What is Strep Throat?
Streptococcal pharyngitis, commonly known as strep throat, is a medical condition referring to having inflamed tonsils and a sore throat, which is caused by group A Streptococcus bacteria. Strep throat is a common childhood ailment affecting children between 5 and 15 years of age. However, adults of all ages are also at risk of getting a strep infection.
Strep Throat: Causes and Symptoms
Infection-causing streptococcal bacteria are highly contagious and can spread in both children and adults. People are at risk of becoming infected if they come in proximity to a person with strep as the bacteria can spread when the affected person coughs, sneezes or comes in direct contact with another person, such as a handshake.
The common symptoms of strep throat in both adults and children include:
- Sore throat, often without a cough.
- Inflamed or red tonsils. There may also be white spots on them.
- Loss of appetite.
- Upset stomach or abdominal pain.
- Breathing difficulties (in which case you must seek doctor’s help immediately).
Strep Throat: Diagnosis and Treatment
Tests that help diagnose strep throat are:
Also known as throat swab culture, it a laboratory test that involves taking a sample from the back of the throat or tonsils using a cotton-tipped applicator. The sample is then examined for the presence of the bacteria to determine the nature or cause of infection.
Rapid Strep Test (RST)
RST is also referred to as rapid antigen detection testing, taking only minutes to obtain the results. Although a negative RST is typically suggestive of a virus being the cause of the throat infection, this doesn’t rule out the possibility of strep throat infection. Hence, in many cases, a doctor may ask the patient to undergo a culture test in order to confirm diagnosis.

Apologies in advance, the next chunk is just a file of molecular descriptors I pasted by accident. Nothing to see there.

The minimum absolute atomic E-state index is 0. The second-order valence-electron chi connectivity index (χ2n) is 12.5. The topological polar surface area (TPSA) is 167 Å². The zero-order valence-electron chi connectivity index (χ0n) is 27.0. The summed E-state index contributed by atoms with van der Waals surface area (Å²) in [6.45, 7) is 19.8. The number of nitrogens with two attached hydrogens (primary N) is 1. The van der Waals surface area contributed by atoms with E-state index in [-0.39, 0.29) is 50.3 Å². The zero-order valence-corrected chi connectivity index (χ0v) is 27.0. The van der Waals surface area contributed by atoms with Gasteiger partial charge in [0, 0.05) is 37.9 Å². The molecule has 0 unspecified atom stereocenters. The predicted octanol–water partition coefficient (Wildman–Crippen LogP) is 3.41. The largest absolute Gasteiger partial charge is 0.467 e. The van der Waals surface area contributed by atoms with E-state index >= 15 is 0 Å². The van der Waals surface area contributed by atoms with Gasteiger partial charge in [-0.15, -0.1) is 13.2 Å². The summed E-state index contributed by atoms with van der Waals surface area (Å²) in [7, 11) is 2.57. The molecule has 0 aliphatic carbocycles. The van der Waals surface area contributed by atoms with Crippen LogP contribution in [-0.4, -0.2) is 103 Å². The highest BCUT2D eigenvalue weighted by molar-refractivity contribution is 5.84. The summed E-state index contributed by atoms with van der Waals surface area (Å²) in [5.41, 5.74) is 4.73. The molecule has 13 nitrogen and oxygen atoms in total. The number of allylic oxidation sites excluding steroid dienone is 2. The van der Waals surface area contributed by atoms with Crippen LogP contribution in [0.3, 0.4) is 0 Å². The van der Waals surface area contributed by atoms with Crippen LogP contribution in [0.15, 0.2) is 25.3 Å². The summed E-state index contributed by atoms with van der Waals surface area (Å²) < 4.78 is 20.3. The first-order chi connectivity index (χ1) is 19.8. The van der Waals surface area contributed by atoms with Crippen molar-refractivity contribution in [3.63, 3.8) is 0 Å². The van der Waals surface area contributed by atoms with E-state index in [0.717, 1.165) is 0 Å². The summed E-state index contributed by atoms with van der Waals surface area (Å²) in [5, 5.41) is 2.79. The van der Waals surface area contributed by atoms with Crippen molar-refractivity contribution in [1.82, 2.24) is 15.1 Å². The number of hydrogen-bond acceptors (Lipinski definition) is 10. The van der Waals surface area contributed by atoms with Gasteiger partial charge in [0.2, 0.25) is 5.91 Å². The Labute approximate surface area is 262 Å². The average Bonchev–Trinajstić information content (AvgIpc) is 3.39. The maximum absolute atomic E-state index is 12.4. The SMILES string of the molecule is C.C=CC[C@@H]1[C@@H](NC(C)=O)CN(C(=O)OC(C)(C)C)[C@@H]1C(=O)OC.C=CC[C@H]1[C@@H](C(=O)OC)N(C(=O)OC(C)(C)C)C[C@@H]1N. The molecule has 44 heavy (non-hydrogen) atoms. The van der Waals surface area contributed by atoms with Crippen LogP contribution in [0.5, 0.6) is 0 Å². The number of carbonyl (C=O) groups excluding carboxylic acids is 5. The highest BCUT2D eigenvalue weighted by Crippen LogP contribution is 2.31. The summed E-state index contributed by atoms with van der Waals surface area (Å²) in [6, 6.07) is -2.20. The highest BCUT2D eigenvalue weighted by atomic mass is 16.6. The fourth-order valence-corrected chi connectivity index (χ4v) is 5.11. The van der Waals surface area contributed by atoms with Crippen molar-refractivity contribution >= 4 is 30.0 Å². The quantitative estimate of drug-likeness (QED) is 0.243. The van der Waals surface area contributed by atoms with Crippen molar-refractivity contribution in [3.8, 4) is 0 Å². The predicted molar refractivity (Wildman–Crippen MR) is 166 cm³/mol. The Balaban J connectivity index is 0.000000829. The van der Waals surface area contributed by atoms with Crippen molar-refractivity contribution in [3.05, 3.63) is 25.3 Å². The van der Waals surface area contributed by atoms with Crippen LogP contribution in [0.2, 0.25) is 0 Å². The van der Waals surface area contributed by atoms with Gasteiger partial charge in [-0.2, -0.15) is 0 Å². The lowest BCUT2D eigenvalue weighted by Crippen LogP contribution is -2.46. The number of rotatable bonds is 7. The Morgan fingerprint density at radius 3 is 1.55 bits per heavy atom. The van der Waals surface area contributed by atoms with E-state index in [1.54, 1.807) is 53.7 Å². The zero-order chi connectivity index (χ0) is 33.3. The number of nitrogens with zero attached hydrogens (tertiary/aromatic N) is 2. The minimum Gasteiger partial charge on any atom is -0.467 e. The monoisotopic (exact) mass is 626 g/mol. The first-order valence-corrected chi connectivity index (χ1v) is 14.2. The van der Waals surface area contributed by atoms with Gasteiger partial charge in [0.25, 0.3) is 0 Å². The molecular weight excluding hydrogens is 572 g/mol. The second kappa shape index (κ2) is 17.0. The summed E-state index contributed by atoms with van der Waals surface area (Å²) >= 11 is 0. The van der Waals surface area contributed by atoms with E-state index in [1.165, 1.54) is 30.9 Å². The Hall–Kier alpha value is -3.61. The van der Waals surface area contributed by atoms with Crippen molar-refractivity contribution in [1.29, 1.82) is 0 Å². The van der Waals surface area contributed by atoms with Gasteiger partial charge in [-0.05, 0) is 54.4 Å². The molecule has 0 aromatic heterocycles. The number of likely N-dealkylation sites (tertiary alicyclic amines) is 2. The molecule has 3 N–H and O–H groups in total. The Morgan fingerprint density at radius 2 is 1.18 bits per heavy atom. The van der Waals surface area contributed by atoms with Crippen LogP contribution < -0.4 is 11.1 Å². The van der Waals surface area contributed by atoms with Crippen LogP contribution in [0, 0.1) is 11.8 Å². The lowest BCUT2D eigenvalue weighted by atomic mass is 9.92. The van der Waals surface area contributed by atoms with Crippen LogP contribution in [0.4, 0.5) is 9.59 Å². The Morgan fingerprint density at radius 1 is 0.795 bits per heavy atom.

Antibiotics — The Best Anti-Bacterial Treatment
If you or your child are diagnosed with strep throat, your doctor or pediatrician will administer a course of antibiotics, either to be taken orally or by injection. It is important that the patient completes the prescribed course as there is a possibility that the infection may return or worsen. There is also a possibility for the infection to spread to other body parts, resulting in abscesses of the tonsils, kidney problems or worse, rheumatic fever.
Preventing Strep Throat
Being an extremely contagious disease, people can get strep throat more than once. Although there is no specialized vaccine to lower the risk of the infection, practicing good personal hygiene can be an effective way to steer clear of bacteria-causing strep.
Even if you are in bed with a strep infection, always maintain hygienic conditions.
- Cover your mouth and nose when sneezing or coughing.
- Always dispose of used tissues.
- Wash your hands properly for at least 20 seconds.
- Use an alcohol-based hand rub if you can’t wash your hands.
Those affected by strep infections must also avoid going into any public places, such as their office or school, until the fever has subsided and they have taken their prescribed course of antibiotics for at least 24 hours.
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